What are the Symptoms of a Posterior Cruciate Ligament (PCL) Injury?
Internal knee pain and inflammation are the main symptoms of most knee injuries, and a dashboard knee injury is no different. Although, a unique indicator of a PCL injury is a new divot or "dent" in the subject’s patella tendon when the knee is bent. A healthy PCL will stop the backward motion of the tibia, but an injured PCL will allow the tibia to move backwards. This is what causes the dent below the knee.
A posterior sag test can help confirm whether PCL damage exists or not. The test is performed as the subject lays flat on their back and lifts the injured leg in the air, flexed at a 90-degree angle. A positive sign of injury will result in the posterior sag of the tibia and an indent in the patella tendon caused by the pull of gravity.
What Does a Torn Knee Ligament Feel Like?
A ligament tear in your knee will often result in acute pain, swelling in the joint, and bruising. With a PCL injury, your knee may feel looser as the swelling begins to subside. There is also often discomfort, pain, and "pressure" in the joint when kneeling on a knee with a PCL injury. Even simple movements like taking one's shoes can cause discomfort and pain to a torn posterior cruciate ligament. This was especially true for me. I could not pull anything off my foot without experiencing pain. I would loosen shoe and boot laces as much as possible, and then flex my bent leg as I pulled the footwear off, which helped to limit the discomfort in my knee.
PCL Rehabilitation Aims to Achieve Full Return of Strength and ROM of the Knee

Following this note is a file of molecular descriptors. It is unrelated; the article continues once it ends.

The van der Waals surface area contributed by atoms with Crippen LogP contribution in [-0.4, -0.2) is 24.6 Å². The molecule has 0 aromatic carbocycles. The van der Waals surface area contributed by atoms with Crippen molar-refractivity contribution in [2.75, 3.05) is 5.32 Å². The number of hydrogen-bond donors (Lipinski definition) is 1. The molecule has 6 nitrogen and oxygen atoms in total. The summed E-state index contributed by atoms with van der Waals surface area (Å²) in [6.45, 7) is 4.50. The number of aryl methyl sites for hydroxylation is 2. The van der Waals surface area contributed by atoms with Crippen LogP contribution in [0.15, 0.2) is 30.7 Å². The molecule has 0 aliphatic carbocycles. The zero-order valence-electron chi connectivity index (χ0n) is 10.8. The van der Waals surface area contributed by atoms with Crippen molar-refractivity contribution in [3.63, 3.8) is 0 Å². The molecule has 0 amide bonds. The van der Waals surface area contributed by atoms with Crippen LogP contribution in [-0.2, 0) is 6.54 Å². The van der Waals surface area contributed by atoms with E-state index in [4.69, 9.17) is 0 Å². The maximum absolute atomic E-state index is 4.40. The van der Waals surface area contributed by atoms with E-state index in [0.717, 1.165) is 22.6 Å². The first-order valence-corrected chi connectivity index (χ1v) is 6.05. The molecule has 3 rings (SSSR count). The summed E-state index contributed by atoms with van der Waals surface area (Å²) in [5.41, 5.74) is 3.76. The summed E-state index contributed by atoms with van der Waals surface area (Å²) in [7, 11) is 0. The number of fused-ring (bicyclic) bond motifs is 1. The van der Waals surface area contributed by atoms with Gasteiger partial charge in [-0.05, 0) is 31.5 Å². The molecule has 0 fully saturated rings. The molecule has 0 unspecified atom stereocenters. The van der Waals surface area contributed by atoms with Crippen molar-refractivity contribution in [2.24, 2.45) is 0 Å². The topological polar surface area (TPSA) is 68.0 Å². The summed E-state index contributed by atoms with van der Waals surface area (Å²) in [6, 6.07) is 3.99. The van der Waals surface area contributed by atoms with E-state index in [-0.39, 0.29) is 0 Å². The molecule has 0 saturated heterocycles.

The protocol for the rehabilitation of a PCL injury will depend on the degree of damage and whether surgery is recommended or not. Frequently, rehab is often recommended over surgery with PCL injuries, but as always, one should consult the advice of a medical professional. Luckily, PCL injuries are less common and usually less of a hindrance than a severe injury to the ACL. After the lack of success that I had experienced with my ACL surgeries, I didn’t even consider elective knee surgery and instead opted for non-surgical rehab.
As shown in the diagram above, the PCL is an extremely large and strong ligament, and therefore a lot of force is required to rupture it completely. It is 1.5 to 2 times the size of the more commonly injured and discussed anterior cruciate ligament or ACL.
Rehabilitation protocol for non-operative PCL injuries will generally involve the 5-step ‘PRICE’ process common in treating joint injuries: Protection, Rest, Ice, Compression, and Elevation. The next phases of the rehab process focus on restoring patellar mobility, the gradual improvement of extension and flexion of the knee joint, and pain management until full ROM and strength recovery is achieved.
How Long Does a PCL injury Take to Heal?
It takes approximately three months for the swelling and pain of a non-surgical PCL injury to subside. With the right amount of PCL rehabilitation, a full return to active sports may be possible. In cases where surgical intervention is needed, such as a PCL reconstruction, the healing time with rehabilitation is generally in the nine to 12-month range.
After my injury, I took a full month off skiing. I probably should have stayed off it longer, but as we all know, that's easier said than done. I continued to feel discomfort in that knee for the rest of the ski season. I opted for non-surgical rehab and roughly five years later, I rarely have any pain or discomfort in that knee. Although, it is a little less stable than before the PCL strain, and that divot below the knee is here to stay.
Injury Prevention and Automated Cars?
The rise of self-driving cars will almost certainly curtail the frequency of “dashboard” injuries in years to come. Maybe in the not-too-distant future, they will simply be called “bent knee” PCL injuries. But even if that day arrives, we will still be dealing with PCL injures in sport. Like most sports injuries, especially those to the knees, preventive measures can and should be taken to reduce the likelihood of a PCL tear. One should keep the key knee stabilizing muscles of leg in shape, make sure to warm and stretch adequately before activity and give you extra knee support when possible.